Thomas Traherne published very little in his lifetime and it was not until the late 19th c. when the private collection holding his manuscripts was liquidated, when they resurfaced and were found by chance in a London bookstall, initially mistaken for the poetry of Henry Vaughan. The text from The Third Century of Meditation is an example of his prose poems. The short text is an ecstatic vision of Heaven (as far as I can tell): the miraculous field of wheat, never sown and never to be reaped, the Heavenly City whose all inhabitants, regardless of age and sex, are radiantly beautiful and its streets are covered with jewels. Here everything belongs to the speaker and property laws do not bind him. Do I hear the echoes of Levellers’ Christian communism here?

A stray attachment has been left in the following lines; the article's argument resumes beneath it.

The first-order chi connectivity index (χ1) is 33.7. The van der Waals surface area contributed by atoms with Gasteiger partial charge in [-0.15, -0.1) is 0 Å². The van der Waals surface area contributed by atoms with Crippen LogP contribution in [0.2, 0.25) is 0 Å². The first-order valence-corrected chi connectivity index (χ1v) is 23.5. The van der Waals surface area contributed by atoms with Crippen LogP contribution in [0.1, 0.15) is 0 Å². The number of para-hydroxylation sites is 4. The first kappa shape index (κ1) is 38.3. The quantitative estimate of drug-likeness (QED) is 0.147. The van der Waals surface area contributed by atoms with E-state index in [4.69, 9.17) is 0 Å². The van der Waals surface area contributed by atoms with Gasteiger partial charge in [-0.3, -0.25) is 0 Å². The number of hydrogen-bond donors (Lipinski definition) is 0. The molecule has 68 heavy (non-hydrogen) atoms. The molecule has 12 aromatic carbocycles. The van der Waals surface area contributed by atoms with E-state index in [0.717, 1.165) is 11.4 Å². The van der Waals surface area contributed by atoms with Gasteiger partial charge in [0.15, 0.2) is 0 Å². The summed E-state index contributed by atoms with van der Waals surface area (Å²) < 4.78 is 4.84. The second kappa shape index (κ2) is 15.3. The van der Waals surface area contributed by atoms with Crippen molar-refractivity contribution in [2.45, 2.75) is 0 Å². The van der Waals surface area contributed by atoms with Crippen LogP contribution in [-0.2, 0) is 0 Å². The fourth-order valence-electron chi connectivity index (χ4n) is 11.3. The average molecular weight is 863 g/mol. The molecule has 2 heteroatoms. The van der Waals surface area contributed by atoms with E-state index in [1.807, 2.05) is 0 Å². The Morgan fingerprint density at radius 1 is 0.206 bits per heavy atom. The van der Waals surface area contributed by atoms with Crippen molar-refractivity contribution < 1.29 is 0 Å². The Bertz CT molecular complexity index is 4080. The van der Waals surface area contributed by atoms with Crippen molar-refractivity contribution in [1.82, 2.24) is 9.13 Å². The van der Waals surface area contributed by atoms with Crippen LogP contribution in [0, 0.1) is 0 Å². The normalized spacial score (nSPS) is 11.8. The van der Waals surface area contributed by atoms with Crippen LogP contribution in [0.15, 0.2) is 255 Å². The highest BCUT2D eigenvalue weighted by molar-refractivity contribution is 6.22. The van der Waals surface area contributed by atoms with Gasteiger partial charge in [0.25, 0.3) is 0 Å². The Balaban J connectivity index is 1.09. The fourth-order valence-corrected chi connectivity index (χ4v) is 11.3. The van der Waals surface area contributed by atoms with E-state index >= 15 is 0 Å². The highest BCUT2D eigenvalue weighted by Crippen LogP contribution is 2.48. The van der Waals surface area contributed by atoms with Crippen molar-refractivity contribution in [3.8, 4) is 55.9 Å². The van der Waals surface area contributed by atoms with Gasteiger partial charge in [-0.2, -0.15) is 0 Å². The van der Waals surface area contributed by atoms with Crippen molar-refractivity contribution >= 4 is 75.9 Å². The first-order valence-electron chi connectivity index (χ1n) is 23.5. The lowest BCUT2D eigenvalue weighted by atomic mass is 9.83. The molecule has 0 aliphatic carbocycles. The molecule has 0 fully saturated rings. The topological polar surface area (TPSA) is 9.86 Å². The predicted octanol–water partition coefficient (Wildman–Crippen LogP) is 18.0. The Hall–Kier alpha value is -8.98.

“Wonder” is basically the same thing, just put in a (very loose) verse, except that now Traherne is clearer he means this world and the way he perceived it in his angelic innocence. Again he is amazed by the beauty of the world, nature, people and their cities. And also his body is full both of youthful energy and Holy Spirit – he seems to conflate the two. All the things that people invented to separate “mine” from “yours” – “hedges, ditches, limits, bounds… walls, boxes, coffers” are non-existent, because admiring rich clothes worn by others gives him the same joy as if they were his, and all clothes seem to exquisite in his eyes.